No, turbo snails cannot live in freshwater. They are a saltwater snail, often found in holes in natural reefs in the sea.
In the same way that a saltwater fish would die in freshwater, a turbo snail will die if placed in a freshwater environment.
Can Turbo Snails Live in Saltwater?
Yes, salt water between 70°F to 73°F is the ideal range.
Although there are many different types of this gastropod, originating from different places, the turbo snail thrives in tropical saltwater spots – eg. Caribbean and Mexico.
How Many Turbo Snails Should I Keep in a Tank?
Inexperienced home aquarium owners often add too many invertebrates to a tank, resulting in overcrowding, insufficient food supplies, and – eventually – dead snails. Just because this snail thrives in crevices doesn’t mean you can squeeze loads of them into a small glass tank.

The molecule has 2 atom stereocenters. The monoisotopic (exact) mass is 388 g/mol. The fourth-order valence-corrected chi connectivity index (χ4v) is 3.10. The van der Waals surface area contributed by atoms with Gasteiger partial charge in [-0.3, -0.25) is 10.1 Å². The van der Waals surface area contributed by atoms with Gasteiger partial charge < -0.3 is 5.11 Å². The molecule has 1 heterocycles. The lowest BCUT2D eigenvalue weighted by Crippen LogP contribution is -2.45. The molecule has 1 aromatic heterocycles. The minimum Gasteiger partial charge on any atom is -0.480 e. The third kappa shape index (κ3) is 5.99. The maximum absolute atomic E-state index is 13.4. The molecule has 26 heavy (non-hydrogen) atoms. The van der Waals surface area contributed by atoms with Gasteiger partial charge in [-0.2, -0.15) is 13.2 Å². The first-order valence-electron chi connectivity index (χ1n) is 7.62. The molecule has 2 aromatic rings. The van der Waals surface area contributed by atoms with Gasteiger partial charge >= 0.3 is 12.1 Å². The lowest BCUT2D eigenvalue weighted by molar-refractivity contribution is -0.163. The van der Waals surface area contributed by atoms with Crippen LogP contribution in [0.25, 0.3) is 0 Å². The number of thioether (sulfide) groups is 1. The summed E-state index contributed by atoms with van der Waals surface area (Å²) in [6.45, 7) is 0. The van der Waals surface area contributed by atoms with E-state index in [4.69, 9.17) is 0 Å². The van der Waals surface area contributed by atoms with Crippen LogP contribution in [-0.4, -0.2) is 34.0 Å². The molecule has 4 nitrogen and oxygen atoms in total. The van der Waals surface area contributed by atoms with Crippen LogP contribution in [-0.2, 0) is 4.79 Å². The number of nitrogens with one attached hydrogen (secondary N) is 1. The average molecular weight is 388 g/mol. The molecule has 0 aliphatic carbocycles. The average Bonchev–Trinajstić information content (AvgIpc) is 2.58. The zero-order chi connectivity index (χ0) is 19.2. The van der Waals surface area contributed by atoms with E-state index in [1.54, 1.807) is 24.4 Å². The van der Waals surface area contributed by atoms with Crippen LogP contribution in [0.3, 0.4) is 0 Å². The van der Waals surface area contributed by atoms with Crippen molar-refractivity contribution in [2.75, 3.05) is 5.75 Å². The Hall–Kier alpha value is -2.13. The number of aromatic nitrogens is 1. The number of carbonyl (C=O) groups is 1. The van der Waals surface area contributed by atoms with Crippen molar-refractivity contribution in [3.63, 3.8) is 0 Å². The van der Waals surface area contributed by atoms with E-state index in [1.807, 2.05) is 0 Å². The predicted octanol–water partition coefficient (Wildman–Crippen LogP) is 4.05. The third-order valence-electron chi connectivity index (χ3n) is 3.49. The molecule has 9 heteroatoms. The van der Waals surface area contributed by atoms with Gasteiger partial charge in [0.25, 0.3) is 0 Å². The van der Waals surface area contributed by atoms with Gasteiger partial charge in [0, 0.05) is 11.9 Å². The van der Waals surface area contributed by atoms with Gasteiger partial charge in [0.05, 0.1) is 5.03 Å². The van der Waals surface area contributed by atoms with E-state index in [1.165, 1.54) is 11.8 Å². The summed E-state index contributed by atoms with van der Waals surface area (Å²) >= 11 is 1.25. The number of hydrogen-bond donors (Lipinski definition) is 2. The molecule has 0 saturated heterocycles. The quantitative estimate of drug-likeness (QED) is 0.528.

You should only have one turbo snail per 10-15 gallons of water. The tank also needs ample hiding places – lots of crevices and holes in the coral and live rock, for example.
7 or 8 gallons is the minimum water amount for one turbo snail.
You should only add more gastropods (eg. two in 20-30 gallon tanks) if there is sufficient algae growth, large spaces to graze, and ample hiding places – live rock, corals, etc.
Do I Need to Feed Turbo Snails?
If there is enough hair algae in your aquarium to sustain your turbo snail population, you will not need to feed your snail pet anything else. They love algae and will consume as much of it as they can.